Unfortunately, between between the suitcase packing and the general shuffle of the summer house, I returned to the United States sans lettre de Marmotte. From what I can remember, however, Popi and I snuggled in the same bed than night and she struggled to translate it into English because she could not help but cry. I recall the letter as one of the simplest expressions of affection that I have ever read and for a seventeen-year-old girl, it was a total dream.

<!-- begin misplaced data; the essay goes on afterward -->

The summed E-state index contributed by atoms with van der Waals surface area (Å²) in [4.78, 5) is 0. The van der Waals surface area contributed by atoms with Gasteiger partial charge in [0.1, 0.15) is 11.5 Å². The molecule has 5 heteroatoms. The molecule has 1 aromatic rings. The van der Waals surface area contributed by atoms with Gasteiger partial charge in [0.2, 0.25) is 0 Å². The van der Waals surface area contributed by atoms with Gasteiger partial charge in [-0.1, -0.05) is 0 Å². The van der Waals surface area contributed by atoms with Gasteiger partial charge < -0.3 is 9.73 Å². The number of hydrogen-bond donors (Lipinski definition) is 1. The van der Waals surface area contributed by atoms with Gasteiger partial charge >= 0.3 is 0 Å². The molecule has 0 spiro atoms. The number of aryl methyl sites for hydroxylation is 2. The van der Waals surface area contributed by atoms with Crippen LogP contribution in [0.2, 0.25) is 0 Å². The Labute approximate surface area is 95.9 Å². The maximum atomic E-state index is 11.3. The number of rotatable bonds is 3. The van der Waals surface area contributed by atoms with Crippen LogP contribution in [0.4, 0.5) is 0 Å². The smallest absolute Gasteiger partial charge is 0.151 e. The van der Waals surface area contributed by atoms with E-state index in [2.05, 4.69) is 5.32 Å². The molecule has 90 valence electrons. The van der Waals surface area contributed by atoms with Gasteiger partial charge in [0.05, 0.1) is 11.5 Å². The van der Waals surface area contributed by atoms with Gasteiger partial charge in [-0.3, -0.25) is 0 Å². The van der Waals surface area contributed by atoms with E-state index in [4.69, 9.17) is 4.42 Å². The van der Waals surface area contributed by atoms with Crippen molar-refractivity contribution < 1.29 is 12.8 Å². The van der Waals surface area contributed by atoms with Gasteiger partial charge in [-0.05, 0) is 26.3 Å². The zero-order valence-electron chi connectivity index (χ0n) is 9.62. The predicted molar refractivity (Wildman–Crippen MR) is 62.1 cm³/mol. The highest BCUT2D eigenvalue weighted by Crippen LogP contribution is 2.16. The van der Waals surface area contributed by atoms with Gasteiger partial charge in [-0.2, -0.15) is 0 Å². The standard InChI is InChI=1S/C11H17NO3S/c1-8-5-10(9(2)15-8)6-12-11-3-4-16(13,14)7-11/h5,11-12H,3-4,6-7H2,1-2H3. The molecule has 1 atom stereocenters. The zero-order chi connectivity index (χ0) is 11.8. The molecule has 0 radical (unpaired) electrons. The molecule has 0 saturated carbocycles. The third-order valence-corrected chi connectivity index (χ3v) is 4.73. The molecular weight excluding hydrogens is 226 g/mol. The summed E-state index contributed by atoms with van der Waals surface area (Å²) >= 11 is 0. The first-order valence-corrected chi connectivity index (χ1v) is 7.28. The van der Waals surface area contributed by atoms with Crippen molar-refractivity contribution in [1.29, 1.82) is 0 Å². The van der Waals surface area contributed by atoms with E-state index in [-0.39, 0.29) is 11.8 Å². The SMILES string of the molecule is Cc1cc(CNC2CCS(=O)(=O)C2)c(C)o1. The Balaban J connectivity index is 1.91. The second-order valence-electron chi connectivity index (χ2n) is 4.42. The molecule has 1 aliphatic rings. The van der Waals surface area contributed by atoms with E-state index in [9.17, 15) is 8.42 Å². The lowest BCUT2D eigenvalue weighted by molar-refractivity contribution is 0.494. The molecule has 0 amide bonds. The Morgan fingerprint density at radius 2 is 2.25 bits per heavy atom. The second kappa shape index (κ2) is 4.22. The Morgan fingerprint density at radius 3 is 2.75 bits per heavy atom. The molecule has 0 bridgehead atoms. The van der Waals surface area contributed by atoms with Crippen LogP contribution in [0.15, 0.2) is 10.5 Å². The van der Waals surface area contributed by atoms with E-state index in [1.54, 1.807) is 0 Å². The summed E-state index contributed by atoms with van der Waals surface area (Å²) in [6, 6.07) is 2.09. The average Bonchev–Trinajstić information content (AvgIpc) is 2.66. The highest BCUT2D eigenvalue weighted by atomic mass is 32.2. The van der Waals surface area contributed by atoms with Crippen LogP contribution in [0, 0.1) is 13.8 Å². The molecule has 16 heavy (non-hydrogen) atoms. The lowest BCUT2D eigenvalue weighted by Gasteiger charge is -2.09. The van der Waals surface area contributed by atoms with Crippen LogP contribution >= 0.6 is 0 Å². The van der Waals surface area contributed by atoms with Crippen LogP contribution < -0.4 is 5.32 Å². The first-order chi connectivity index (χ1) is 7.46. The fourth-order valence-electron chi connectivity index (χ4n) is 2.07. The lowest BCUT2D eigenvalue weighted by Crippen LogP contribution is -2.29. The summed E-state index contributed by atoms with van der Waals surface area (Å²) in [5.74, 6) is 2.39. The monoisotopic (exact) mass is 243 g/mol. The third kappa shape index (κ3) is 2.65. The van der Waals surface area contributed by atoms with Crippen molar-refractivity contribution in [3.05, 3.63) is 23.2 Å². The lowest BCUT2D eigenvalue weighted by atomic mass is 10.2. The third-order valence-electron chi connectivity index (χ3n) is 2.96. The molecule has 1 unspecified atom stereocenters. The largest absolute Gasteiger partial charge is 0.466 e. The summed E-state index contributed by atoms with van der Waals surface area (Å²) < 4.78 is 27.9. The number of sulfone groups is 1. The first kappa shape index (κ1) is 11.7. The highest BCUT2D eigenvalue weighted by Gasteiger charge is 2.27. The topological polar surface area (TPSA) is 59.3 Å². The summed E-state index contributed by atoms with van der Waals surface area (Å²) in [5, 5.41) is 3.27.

To this day, Marmotte and I remain close friends, and he now attends engineering school and dates a lovely girl named Elodie. Popi and BP are still together, and I just spoke with them last week. Popi remains the sister that I never had growing up, and even though there is an ocean separating us, my life cannot continue on without her. You will all be hearing more stories about our friendship as this blog continues. As you can imagine, I reflect on my first experience français with a hearty pinch of wistful affection; the setting was a dream, the food incredible, the language a blur, and most importantly, the people were perfect. And even if I had not written down the bulk of my adventures in my Tour Eiffel-covered journal, there are certain moments of my first three weeks there that are positively unforgettable.